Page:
Pros: Comfortable, great built (similar to SRH1840), excellent pads, pleasant sound quality, imaging/separation and accessories.
Cons: Bass is elevated and intrudes on lower mids, isolation a bit weak for a closed headphone, leaks sound, price.
Shure oh, Shure. Have to reiterate, I'm a Shure Fan. Like their microphones, loved their headphones. Was a fan of the SRH440/940 combo when I had them, liked (but did not own) their SRH840 offering and definitely needed to try their open-back "flagship" SRH1840s and did for a while last year. So of course when I read that a new closed-back flagship was about to be released, I got pumped and waited for availability. As soon as they were "In-Stock", I placed the order. It just sounded like a promising entry, you know, SRH1840 style and design, alcantara earpads, and the only thing I was questioning was: are these going to sound as excellent as their previous cans???
|Frequency Range:||5 Hz – 25 kHz|
|Weight:||10.1 oz (286 g)|
|Cable Length:||6 ft (1.8 m)|
|Cable Style:||Dual-exit, detachable oxygen-free copper|
|Plug:||Gold-plated 1/8" (3.5 mm) stereo mini jack|
As usual, Shure doesn't skimp on accessories. It's sad seeing a barebones package like those provided with the old Denon series, most Audio Technica headphones, etc. and paying "premium" prices where all you get is the headphone and... well, nothing else.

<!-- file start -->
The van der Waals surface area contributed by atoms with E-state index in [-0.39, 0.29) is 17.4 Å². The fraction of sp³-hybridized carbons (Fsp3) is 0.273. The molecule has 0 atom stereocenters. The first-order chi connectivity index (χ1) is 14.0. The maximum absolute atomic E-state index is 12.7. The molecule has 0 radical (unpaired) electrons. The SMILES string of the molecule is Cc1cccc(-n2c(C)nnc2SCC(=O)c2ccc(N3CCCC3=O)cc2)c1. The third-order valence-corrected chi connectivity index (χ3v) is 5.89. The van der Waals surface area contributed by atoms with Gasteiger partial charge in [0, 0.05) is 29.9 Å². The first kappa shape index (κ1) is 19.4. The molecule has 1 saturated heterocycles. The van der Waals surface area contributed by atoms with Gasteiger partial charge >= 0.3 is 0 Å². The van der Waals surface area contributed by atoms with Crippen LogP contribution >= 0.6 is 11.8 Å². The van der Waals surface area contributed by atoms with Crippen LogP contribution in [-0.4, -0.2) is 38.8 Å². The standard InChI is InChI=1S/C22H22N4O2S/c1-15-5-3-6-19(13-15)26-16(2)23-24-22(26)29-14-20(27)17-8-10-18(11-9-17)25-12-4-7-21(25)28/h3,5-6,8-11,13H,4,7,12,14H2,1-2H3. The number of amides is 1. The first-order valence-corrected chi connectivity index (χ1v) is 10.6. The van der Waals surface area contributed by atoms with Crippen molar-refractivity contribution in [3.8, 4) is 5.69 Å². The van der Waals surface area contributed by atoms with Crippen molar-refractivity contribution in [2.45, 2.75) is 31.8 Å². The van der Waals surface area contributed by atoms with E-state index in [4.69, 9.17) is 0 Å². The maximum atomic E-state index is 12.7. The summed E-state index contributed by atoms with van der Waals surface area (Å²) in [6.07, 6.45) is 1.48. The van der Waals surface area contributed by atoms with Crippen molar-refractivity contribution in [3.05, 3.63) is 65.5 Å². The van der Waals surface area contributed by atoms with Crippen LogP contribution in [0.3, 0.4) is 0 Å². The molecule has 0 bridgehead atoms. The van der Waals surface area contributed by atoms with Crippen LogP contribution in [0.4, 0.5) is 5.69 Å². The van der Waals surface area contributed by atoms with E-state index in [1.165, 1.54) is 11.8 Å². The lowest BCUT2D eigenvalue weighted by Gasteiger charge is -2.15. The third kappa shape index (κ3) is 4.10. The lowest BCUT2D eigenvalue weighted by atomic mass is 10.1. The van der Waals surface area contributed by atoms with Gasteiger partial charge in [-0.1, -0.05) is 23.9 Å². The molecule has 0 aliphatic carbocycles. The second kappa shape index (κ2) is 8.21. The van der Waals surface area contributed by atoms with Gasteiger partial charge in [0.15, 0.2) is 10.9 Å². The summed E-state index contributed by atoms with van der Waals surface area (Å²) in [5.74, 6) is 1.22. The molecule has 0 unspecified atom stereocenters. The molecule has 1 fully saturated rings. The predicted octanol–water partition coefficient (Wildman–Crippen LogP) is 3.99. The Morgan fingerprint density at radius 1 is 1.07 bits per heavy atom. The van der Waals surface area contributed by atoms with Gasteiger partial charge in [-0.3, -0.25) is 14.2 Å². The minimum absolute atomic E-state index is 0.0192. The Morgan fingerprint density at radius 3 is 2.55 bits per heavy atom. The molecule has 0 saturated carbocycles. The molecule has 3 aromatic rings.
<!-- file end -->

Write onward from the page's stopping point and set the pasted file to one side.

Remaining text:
- HPACC3 (Zippered, hard storage case)
- HPAEC1540 (Extra set of Alcantara Ear Pads)
- HPAQA1 (Threaded 1/4" Adapter)
- HPASCA3 (Extra Dual-exit, detachable cable)
Design, Comfort and Build:
If you are familiar with the SRH1840s, then you shouldn't have problems loving the build of the 1540s. They are just excellent. I mean, "aircraft-grade" aluminum alloy, steel, carbon fiber construction, they might seem like buzz words but once you hold them in your hands you cannot deny that they feel like a premium headset. Best of all, they are EXTREMELY light! I don't doubt that these could withstand abuse and the test of time. Really. Design, again similar to their previous offerings. These look good without going extremely utilitarian nor too flashy. But I'm pretty sure that people will still talk about how they look once on your head. Shure still uses the same system when extending the headband and it looks like instead of extending down, they extend sideways and you look like a dork with them on! LOL sorry, but that's what I think anyway but maybe it's just me since I really have more of a long-ish head than round-ish... Even with this caveat though, comfort is top-notch. They made a great decision by going with the Alcantara pads. Trust me, going from something like the Alpha Dogs to the Shure's is like night and day. I rate the Alpha's very high in comfort factor but the 1540s take the cake because of their light weight!